There is nothing new about the situation in Iraq. Ever since imperial powers have imposed their rule on other peoples, there has been resistance. And since the occupying powers have superior weapons, those fighting back use unconventional methods, breaking the rules that their oppressors would like to force on them. This meant guerrilla fighting of some sort. Already in the 1840s a British military commander in India moaned that rebels were 'cruel bloodthirsty cowards' who hid and ran rather than give the British 'a little honest fighting'.

The Rebel's Weapon

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In 1961 Frantz Fanon, a leader of the Algerian National Liberation Front, wrote the inspirational book The Wretched of the Earth. French socialist, philosopher and writer Jean-Paul Sartre wrote an extended introduction to Fanon's important work. Here we reprint extracts from Sartre's essay calling on the French left to support the Algerian struggle and see it as their own.

Have the courage to read this book, for in the first place it will make you ashamed, and shame, as Marx said, is a revolutionary sentiment. As a European, I steal the enemy's book, and out of it I fashion a remedy for Europe. Make the most of it.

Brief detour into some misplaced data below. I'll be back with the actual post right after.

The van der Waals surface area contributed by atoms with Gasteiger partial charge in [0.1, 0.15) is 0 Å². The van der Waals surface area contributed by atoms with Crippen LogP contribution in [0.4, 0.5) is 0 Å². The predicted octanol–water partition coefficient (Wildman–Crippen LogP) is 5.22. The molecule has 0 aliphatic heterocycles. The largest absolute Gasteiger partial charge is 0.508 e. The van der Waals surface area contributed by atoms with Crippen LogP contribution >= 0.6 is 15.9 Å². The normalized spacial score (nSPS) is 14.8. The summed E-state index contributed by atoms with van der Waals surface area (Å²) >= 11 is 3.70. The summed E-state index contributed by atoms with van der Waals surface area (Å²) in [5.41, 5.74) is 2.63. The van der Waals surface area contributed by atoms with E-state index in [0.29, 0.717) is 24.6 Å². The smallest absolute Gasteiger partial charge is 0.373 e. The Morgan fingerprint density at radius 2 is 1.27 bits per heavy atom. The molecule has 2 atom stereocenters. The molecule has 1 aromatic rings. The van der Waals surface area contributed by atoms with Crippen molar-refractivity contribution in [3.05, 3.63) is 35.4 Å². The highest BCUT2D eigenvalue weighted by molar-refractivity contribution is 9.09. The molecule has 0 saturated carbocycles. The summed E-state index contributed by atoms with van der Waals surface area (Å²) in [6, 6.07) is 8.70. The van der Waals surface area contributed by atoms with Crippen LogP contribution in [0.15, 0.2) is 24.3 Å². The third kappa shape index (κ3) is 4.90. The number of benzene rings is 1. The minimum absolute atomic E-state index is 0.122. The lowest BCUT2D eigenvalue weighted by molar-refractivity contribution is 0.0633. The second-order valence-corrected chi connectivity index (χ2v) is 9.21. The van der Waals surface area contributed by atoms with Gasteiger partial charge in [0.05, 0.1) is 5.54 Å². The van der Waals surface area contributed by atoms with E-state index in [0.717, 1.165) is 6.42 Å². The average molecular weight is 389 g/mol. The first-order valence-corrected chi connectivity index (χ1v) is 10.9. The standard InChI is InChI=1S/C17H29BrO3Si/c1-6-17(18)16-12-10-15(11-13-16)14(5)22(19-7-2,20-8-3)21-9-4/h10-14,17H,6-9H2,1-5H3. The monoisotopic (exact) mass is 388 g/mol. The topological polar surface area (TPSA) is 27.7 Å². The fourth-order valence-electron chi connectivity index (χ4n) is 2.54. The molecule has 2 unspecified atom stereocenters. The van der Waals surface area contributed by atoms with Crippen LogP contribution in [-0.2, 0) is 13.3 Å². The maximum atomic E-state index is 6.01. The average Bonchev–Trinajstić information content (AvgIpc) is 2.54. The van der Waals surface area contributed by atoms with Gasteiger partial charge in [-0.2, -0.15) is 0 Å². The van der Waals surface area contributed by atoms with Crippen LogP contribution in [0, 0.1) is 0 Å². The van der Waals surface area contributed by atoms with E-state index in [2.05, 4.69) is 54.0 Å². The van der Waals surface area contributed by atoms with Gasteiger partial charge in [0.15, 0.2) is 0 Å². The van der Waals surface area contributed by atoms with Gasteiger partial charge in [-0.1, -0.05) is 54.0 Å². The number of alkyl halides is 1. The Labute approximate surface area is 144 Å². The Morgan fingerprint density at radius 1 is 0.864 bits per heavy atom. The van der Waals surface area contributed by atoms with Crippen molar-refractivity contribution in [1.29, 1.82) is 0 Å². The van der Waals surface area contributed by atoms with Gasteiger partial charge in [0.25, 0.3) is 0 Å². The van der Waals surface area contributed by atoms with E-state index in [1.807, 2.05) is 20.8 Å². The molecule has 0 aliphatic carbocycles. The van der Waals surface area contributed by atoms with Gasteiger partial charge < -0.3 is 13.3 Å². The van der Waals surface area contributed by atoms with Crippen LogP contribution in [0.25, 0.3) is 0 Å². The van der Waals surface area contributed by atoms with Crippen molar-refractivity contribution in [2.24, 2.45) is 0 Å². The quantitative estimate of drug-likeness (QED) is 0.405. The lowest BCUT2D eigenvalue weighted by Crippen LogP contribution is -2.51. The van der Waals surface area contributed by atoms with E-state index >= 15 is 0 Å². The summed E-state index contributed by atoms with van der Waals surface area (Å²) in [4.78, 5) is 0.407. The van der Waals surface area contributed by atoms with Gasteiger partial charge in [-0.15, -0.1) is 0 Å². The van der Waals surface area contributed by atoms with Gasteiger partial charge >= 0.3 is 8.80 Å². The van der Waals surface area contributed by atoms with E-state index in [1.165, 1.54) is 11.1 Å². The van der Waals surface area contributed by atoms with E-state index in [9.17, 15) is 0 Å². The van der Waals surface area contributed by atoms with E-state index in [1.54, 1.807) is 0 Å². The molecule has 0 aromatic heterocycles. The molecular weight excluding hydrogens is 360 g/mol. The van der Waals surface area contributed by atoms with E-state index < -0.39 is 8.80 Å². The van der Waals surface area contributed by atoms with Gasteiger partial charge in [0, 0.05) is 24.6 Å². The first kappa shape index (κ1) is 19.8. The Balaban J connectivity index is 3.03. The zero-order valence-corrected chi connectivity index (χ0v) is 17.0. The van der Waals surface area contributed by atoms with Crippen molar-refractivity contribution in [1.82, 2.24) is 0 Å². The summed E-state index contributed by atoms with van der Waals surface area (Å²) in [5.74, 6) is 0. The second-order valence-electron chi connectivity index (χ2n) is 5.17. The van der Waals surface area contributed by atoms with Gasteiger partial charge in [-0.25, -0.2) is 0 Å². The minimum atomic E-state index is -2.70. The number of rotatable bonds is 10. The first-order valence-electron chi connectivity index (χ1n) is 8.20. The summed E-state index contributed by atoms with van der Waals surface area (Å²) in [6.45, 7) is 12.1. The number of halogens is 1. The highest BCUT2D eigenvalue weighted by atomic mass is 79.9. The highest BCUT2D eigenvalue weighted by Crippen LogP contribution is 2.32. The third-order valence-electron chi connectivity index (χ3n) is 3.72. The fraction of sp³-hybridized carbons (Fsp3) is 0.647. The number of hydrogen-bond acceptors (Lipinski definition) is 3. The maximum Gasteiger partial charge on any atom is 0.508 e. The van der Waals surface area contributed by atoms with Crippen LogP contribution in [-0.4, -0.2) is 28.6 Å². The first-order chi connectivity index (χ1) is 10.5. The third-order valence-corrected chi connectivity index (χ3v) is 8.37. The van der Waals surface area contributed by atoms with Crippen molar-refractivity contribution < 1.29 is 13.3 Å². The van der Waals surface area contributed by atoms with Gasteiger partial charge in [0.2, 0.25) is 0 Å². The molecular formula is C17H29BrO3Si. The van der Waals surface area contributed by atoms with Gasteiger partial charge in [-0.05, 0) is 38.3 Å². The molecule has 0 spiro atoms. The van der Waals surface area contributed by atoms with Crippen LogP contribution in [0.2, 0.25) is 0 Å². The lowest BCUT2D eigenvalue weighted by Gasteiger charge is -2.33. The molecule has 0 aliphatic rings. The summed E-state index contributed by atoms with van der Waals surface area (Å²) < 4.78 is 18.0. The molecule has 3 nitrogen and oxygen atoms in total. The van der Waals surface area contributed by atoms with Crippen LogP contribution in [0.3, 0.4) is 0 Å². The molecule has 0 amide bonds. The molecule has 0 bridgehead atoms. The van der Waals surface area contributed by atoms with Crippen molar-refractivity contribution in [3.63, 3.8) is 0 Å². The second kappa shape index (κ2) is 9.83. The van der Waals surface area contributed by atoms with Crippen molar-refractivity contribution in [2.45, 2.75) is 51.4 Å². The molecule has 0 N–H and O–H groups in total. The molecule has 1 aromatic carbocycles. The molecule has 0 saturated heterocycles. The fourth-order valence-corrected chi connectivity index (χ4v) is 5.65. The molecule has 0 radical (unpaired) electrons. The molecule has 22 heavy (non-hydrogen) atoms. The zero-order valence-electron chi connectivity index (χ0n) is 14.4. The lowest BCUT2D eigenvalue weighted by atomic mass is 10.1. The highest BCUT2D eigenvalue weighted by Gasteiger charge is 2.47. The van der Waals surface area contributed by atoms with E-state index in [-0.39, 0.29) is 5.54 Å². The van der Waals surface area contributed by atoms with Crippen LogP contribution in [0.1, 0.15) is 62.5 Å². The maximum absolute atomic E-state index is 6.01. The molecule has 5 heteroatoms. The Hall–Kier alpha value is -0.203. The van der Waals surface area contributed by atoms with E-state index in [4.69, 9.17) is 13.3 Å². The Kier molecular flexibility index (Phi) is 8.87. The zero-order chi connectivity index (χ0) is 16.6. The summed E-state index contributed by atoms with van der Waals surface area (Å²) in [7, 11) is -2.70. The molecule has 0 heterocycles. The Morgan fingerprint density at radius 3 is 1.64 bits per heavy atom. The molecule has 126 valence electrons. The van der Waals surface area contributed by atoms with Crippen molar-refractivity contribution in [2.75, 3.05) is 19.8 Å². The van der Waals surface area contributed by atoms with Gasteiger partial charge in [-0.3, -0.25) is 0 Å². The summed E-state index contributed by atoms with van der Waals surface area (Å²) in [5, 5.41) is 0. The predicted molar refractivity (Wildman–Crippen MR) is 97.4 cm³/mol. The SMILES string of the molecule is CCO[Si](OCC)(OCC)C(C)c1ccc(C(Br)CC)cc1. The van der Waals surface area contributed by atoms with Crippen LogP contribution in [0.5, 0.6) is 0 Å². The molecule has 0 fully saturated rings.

Their Struggle Belongs to the World

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From June 1956 to October 1957 the Algerian liberation struggle was fought in the capital, Algiers. Tom Hickey looks at the history and its representation in The Battle of Algiers.

The Battle of Algiers represents one of the pivotal moments in the Algerian war of independence. Directed by Gillo Ponticorvo, it captures the social and political conditions of the nationalist revolution: the rationale for the use of terror by the nationalist forces, the logic that drove the French army of occupation to use torture, and the relationship between political and military considerations in conditions of war.